John Goodman argues that increasing taxes won’t solve that problem:

For the past 30 years, there has been no lasting tax cut for the rich. And far from being deprived of revenue, the federal government’s share of national income today is exactly where it has been, on the average, for the past 60 years.

The penultimate sentence in the preceding paragraph deserves repetition and emphasis:

There has been no lasting tax cut for the rich.

What we have done, beginning in the Reagan administration 25 years ago, is cut tax rates for the rich. But every time we cut rates, total taxes paid by the rich went up, not down. As Art Laffer explained in The Wall Street Journal the other day, the top 1% of taxpayers are on the wrong side of the Laffer curve, and they have been there for almost the entire sorry history of the income tax.

Every Republican tax rate reduction for the wealthiest taxpayers as well as every Democratic one (both Kennedy and Clinton) has led to more revenue for the Treasury. In Clinton’s case, approving a Republican capital gains rate reduction (from 28% to 20%) in 1996 is what produced surpluses at the end of his presidency – surpluses that Clinton’s own Treasury Department never predicted!

Unlike ordinary mortals, the rich have enormous discretion over how they receive their income – as wages, as dividends, as realized capital gains or even as unrealized (untaxed) capital gains. So the way to get the most money out of them is not to push rates up to 70% or 90% (where they once were), but to lower them in order to coax the wealthy into realizing more taxable income.

Furthermore, almost every time tax rates for the wealthiest have been reduced, millions of low-income taxpayers have been removed from the tax rolls. So that today almost half the population pays no income tax. The upshot is that virtually every tax change in recent history – whether Democrat or Republican – has made the tax code more progressive. Since noneconomists often wonder whether they are being statistically hoodwinked in these discussions, let us be clear:

Over the past two decades the income tax system has become increasing more progressive, no matter how progressivity is measured.

So here are the takeaways: (1) government revenues today as a fraction of national income are equal to their historic average, (2) we are collecting more income taxes – both in total dollars and as a percent of the total – from the wealthy than ever, (3) the tax system today is more progressive by far than at any time in modern history and (4) repealing the Bush rate reductions for high-income taxpayers is unlikely to produce any extra revenue for health reform.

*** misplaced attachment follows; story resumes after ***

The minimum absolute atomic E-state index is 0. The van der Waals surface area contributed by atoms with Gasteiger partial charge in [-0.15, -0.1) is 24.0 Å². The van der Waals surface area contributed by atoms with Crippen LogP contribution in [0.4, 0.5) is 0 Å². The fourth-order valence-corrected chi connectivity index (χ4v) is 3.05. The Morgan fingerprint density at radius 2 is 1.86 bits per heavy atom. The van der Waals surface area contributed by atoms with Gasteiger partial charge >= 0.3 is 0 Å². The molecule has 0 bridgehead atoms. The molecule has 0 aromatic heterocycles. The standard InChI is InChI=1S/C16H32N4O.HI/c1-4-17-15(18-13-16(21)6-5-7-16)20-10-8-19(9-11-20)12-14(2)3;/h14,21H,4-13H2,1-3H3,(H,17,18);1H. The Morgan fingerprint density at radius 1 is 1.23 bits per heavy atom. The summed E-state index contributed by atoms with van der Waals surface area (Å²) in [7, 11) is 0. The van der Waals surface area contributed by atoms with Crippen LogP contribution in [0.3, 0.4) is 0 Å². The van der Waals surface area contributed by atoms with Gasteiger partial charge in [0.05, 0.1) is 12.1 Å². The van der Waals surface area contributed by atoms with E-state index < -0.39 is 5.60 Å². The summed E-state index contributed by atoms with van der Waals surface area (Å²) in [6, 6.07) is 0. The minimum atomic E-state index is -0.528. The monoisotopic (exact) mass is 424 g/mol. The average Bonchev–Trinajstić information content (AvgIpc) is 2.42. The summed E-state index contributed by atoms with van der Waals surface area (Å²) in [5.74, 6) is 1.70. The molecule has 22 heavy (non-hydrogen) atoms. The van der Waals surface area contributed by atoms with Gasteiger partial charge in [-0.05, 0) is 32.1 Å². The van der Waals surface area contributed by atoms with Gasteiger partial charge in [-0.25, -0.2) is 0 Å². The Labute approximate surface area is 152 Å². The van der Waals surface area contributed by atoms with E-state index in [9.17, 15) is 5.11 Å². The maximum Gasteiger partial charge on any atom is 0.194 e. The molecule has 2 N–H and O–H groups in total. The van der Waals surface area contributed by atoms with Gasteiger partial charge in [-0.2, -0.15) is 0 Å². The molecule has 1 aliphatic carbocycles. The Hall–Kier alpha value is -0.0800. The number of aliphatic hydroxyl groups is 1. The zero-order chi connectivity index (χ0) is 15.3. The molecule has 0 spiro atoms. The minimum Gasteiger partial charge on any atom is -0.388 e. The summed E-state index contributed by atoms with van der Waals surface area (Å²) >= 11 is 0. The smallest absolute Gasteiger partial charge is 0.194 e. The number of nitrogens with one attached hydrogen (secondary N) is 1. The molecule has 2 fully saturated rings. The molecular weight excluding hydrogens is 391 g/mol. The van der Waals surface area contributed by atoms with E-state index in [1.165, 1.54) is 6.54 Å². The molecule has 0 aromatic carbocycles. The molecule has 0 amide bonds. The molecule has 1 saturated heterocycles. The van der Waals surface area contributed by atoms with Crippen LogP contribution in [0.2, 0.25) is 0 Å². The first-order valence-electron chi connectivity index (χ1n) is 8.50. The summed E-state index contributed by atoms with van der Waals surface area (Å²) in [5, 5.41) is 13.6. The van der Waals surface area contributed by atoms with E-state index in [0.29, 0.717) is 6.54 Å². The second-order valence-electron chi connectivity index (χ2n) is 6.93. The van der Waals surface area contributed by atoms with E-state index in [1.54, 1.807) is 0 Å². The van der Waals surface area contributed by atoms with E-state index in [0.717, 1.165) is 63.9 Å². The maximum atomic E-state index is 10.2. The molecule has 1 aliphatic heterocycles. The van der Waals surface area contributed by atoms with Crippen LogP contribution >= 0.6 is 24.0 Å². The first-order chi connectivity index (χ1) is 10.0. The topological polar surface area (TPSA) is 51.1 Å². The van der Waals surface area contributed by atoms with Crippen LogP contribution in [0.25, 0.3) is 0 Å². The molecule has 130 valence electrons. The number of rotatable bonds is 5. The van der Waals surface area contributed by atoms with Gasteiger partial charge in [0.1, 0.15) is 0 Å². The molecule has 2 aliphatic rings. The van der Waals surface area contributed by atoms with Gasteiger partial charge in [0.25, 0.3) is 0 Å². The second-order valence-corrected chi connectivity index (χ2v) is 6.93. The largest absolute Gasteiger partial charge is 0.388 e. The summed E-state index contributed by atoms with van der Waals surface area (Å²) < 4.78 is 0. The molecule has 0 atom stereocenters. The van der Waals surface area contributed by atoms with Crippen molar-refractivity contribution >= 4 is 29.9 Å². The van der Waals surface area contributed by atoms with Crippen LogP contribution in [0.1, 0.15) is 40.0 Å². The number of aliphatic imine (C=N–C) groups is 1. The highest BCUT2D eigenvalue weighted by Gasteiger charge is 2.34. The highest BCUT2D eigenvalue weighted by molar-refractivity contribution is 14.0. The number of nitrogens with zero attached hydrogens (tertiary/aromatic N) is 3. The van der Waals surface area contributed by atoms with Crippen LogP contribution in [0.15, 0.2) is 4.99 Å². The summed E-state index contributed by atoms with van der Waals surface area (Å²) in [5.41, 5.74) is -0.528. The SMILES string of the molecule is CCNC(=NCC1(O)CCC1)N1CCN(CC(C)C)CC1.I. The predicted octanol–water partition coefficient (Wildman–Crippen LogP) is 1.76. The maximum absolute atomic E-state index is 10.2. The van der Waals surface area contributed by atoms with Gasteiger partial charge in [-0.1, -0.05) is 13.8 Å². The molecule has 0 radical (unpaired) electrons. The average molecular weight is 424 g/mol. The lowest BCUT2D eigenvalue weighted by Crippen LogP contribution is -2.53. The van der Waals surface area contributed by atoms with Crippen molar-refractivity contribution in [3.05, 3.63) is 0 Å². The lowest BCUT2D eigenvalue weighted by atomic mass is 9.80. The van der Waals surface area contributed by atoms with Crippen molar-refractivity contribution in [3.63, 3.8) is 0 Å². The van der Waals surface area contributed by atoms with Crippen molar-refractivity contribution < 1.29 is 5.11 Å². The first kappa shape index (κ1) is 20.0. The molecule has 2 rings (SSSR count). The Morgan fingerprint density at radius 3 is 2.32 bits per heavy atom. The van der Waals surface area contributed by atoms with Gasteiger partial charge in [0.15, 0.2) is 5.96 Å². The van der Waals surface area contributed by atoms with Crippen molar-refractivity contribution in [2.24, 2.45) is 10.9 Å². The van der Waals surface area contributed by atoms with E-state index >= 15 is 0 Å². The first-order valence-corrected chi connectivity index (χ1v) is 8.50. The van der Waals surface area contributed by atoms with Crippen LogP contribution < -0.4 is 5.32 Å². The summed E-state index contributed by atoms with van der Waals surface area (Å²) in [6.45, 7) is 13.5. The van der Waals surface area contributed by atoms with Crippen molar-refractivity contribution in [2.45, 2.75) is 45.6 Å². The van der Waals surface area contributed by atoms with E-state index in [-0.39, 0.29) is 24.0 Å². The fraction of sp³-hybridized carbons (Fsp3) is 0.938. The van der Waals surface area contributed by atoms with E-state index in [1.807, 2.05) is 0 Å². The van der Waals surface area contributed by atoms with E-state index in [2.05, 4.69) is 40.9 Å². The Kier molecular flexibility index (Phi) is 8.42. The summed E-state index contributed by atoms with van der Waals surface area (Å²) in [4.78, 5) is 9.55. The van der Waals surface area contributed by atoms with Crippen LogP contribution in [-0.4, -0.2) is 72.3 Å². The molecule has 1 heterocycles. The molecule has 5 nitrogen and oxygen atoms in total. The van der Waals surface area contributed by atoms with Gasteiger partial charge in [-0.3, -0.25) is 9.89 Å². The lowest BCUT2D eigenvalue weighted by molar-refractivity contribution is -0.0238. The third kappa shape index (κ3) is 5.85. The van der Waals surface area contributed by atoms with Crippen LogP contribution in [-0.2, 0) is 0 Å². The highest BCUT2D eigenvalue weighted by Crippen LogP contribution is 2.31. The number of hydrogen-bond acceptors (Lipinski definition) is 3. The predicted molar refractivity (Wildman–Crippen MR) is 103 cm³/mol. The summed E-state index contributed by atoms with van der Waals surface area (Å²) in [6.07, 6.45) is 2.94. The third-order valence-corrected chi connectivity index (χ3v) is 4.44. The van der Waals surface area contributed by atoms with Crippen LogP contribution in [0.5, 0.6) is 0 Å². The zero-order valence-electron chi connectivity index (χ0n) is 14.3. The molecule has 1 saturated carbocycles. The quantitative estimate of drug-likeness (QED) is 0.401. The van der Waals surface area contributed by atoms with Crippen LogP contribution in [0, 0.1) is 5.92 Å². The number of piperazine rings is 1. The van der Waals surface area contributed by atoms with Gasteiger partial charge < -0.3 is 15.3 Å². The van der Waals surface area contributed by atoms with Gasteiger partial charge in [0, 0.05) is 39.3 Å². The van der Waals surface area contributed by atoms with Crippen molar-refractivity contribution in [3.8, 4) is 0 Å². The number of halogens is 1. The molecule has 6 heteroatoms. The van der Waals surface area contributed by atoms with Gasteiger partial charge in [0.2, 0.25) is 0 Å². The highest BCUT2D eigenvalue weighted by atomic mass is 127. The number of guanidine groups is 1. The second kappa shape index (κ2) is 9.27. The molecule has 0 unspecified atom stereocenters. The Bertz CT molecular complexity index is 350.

Posted on 02/04/08 06:57 PM by Alex Adrianson

Lev Dobriansky, R.I.P.

Dr. Lev Dobriansky passed away yesterday at the age of 89. Dobriansky played a key role in advancing a number of conservative causes and organizations, including Captive Nations Week, the Victims of Communism Memorial, and the Fund for American Studies.

Dobriansky taught at Georgetown University from 1948 until 1982, when he became Ambassador to the Bahamas. In 1959, Dobriansky wrote the first Captive Nations Week proclamation, issued at that time by President Dwight D. Eisenhower and every president since. On July 20, 2005, Dobriansky was honored with the Lifetime Achievement Award from the National Captive Nations Committee and the Ukrainian Congress Committee of America for “his inspiring leadership and unwavering commitment to the Liberation of all Captive Nations and the National Independence of all Peoples.” Lee Edwards dubbed Dobriansky “Mr. Captive Nations” for his long efforts on behalf of those trapped behind the Iron Curtain.  

Dobriansky helped the Fund for American Studies establish an academic partnership with Georgetown University in 1970, and served as the academic director of The Fund’s summer institute programs from 1970 to 1982. The Fund recognized Lev’s many contributions to the organization and his country with the establishment in 1996 of the Lev Dobriansky Lecture in Political Economy. Among the distinguished speakers to have delivered the annual lecture are Nobel Laureate James M. Buchanan, the late Mancur Olson, economist Walter Williams, and then-president of the Federal Reserve Bank of Dallas Robert McTeer.